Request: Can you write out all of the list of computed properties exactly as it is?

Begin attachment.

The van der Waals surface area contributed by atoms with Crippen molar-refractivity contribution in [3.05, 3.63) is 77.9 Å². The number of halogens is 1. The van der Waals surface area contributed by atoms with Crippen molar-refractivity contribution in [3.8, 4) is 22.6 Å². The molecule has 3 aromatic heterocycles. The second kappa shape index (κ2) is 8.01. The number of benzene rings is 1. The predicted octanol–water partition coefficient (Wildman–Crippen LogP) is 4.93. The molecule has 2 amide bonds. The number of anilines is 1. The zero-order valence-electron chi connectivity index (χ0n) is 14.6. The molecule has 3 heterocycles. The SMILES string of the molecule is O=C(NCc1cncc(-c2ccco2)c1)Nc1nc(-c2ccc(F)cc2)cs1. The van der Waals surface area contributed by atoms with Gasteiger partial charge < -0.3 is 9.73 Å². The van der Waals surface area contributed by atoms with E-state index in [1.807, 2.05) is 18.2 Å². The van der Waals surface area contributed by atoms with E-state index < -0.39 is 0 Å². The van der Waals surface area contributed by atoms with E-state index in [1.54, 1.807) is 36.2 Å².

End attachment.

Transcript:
The van der Waals surface area contributed by atoms with Crippen molar-refractivity contribution in [3.05, 3.63) is 77.9 Å². The number of halogens is 1. The van der Waals surface area contributed by atoms with Crippen molar-refractivity contribution in [3.8, 4) is 22.6 Å². The molecule has 3 aromatic heterocycles. The second kappa shape index (κ2) is 8.01. The number of benzene rings is 1. The predicted octanol–water partition coefficient (Wildman–Crippen LogP) is 4.93. The molecule has 2 amide bonds. The number of anilines is 1. The zero-order valence-electron chi connectivity index (χ0n) is 14.6. The molecule has 3 heterocycles. The SMILES string of the molecule is O=C(NCc1cncc(-c2ccco2)c1)Nc1nc(-c2ccc(F)cc2)cs1. The van der Waals surface area contributed by atoms with Gasteiger partial charge < -0.3 is 9.73 Å². The van der Waals surface area contributed by atoms with E-state index in [1.807, 2.05) is 18.2 Å². The van der Waals surface area contributed by atoms with E-state index < -0.39 is 0 Å². The van der Waals surface area contributed by atoms with E-state index in [1.54, 1.807) is 36.2 Å².